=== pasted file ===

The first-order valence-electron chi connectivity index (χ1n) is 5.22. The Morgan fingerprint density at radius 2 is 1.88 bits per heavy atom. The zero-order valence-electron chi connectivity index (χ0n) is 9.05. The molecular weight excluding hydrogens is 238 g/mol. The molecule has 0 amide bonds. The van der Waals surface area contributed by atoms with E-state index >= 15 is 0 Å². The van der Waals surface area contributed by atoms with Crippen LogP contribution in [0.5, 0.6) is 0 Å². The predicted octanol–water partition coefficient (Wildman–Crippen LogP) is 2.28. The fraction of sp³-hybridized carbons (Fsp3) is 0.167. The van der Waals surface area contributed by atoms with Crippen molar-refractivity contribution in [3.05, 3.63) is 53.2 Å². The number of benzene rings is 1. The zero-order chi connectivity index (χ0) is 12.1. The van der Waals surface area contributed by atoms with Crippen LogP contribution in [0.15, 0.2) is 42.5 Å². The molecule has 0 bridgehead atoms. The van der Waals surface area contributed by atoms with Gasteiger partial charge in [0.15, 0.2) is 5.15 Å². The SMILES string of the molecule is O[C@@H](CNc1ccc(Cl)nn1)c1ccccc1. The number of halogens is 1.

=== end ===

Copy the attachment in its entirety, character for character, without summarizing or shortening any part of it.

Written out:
The first-order valence-electron chi connectivity index (χ1n) is 5.22. The Morgan fingerprint density at radius 2 is 1.88 bits per heavy atom. The zero-order valence-electron chi connectivity index (χ0n) is 9.05. The molecular weight excluding hydrogens is 238 g/mol. The molecule has 0 amide bonds. The van der Waals surface area contributed by atoms with E-state index >= 15 is 0 Å². The van der Waals surface area contributed by atoms with Crippen LogP contribution in [0.5, 0.6) is 0 Å². The predicted octanol–water partition coefficient (Wildman–Crippen LogP) is 2.28. The fraction of sp³-hybridized carbons (Fsp3) is 0.167. The van der Waals surface area contributed by atoms with Crippen molar-refractivity contribution in [3.05, 3.63) is 53.2 Å². The number of benzene rings is 1. The zero-order chi connectivity index (χ0) is 12.1. The van der Waals surface area contributed by atoms with Crippen LogP contribution in [0.15, 0.2) is 42.5 Å². The molecule has 0 bridgehead atoms. The van der Waals surface area contributed by atoms with Gasteiger partial charge in [0.15, 0.2) is 5.15 Å². The SMILES string of the molecule is O[C@@H](CNc1ccc(Cl)nn1)c1ccccc1. The number of halogens is 1.